Sec. iii] TO ANCIENT GRAVEYARDS BY THE KURUK-DARYA 737
a surface crust of gravel permeated with shôr and extremely hard, the six graves examined contained only bare bones, in some cases not even complete skeletons. No coffins were found in any of them. From one grave in the centre I removed the skull of an adult, L.T. 03. In the same grave was also found a knob-like piece of perished wood, 6 inches long and 4 inches in diameter, which perhaps once belonged to a coarsely carved wooden figure like L.T. or. This latter figure had been picked up by Lai Singh almost on the surface when he passed here, and brought to me when he joined me at the Lou-lan station. It is in poor preservation and shows by its splintered surface in front that it had lain exposed for some time to the fierce summer heat of the desert. Comparison with the crude female figure carved in wood ' which an excellent photograph in Professor Huntington's Pulse of Asia shows set up ` at the head of a half-opened ancient grave of poplar posts on the edge of the zone of gravel, near the Kuruk Dariya ',10 makes it appear highly probable that it is the remains of that identical figure. This is suggested in particular by the loss of the front of the head in both figures and the curious convex representation of the lumbar portion. Professor Huntington's description of his journey from the Lou-lan site to Tikenlik 11 makes no reference to this burial-place. But as he followed the foot of the glacis above the ` Dry River ', which offered the easiest line of progress, the graves of L.T. were necessarily close to his line of march. It is very probable that a little digging at one of them brought to light this wooden figure, and that it was left behind at the spot, to be picked up eight years later by Lâl Singh. Its likeness to the figure L.Q. ii. of (Pl. xv) found by Afraz-gul at a burial-place in the vicinity of L.F. is striking. There can be little doubt that these graves, like those of the neighbouring site L.S., belong to approximately the same period as that indicated by the finds at L.F., and that the human remains contained in them were those of indigenous Lou-lan people. The absence here of coffins may, perhaps, be taken as pointing to this being the resting-place of humbler folk among the herdsmen who once frequented this now dead riverine belt.
In all the graves examined at L.T. the bodies showed the same condition of complete decay. This led me to stop the opening of the remaining graves and to use what was left of the day for a survey of the riverine ground to the south-east. Descending to it from the gravel Sai we first crossed a flat stretch of bare clay eroded into small Yardangs. Then after passing over a depression where the cracked surface of the clay indicated occasional flooding, perhaps by rain-water descending from the Sai, we reached the ancient river-bed plainly marked by thick rows of dead Toghraks on either bank. The banks rose about 25 feet above the bottom of the river-bed, here 93 yards wide at the point where we measured it. Its bottom along the deepest portion was covered with a crust of mud showing cracks manifestly recent, and digging down here for only four feet we struck water. That it was utterly salt was no cause for surprise. But it conclusively proved that water even now at times reaches this portion of the river-bed, if only on occasion of exceptional rain in the hills northward.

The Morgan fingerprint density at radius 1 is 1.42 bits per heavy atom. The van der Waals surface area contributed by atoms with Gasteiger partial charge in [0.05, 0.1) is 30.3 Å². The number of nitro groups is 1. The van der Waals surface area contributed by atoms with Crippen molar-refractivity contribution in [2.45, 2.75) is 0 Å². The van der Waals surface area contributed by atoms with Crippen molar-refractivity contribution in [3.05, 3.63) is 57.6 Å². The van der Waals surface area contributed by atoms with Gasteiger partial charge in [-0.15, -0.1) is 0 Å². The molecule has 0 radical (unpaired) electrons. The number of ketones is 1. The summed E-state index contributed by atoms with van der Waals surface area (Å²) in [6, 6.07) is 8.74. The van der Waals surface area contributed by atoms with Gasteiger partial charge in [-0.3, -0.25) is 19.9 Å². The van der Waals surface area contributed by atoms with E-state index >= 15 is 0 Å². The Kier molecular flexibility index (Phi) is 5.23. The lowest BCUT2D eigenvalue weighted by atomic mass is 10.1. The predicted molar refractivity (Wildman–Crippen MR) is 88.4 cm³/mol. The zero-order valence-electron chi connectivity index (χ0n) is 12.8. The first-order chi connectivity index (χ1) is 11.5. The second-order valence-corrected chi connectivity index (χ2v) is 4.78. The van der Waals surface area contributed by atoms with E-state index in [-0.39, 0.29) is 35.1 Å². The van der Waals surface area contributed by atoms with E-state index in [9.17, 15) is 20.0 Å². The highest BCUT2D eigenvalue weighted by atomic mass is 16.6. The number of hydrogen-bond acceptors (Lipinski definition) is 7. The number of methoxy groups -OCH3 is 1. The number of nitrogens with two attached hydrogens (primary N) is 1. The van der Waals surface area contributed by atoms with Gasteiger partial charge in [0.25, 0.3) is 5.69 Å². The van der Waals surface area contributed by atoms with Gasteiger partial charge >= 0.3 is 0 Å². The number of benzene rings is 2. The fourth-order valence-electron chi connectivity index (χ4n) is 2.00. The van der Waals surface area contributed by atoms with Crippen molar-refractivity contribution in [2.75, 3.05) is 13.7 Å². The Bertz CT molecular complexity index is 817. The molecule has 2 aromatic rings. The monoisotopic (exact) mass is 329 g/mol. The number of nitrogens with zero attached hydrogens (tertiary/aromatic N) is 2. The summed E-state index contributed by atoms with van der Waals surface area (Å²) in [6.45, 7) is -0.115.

The belt of Toghrak jungle occupied banks of sandy soil rising about ro to 12 feet above the bare flat ground on either side. Judging from the thick beds of dead leaves which could be laid bare by a little digging, the age when this jungle flourished could not be very remote. Many of the trunks were small, as if there had not been time for the trees to reach their full size before the temporary return of water, which had permitted of their growth, had ceased again. Then we passed on the right bank over eroded ground, with low tamarisk-cones here and there, and then struck the river-bed once more at a sharp bend to the south. From high island-like terraces, protected by masses of big dead poplars, a wide view was obtained to the south. But we could see no sign of any other bed lying in front of the high dunes visible in the distance. Then we crossed back to
io See Pulse of Asia, plate facing p. 262. 11 Cf. Pulse of Asia, pp. 262 sq.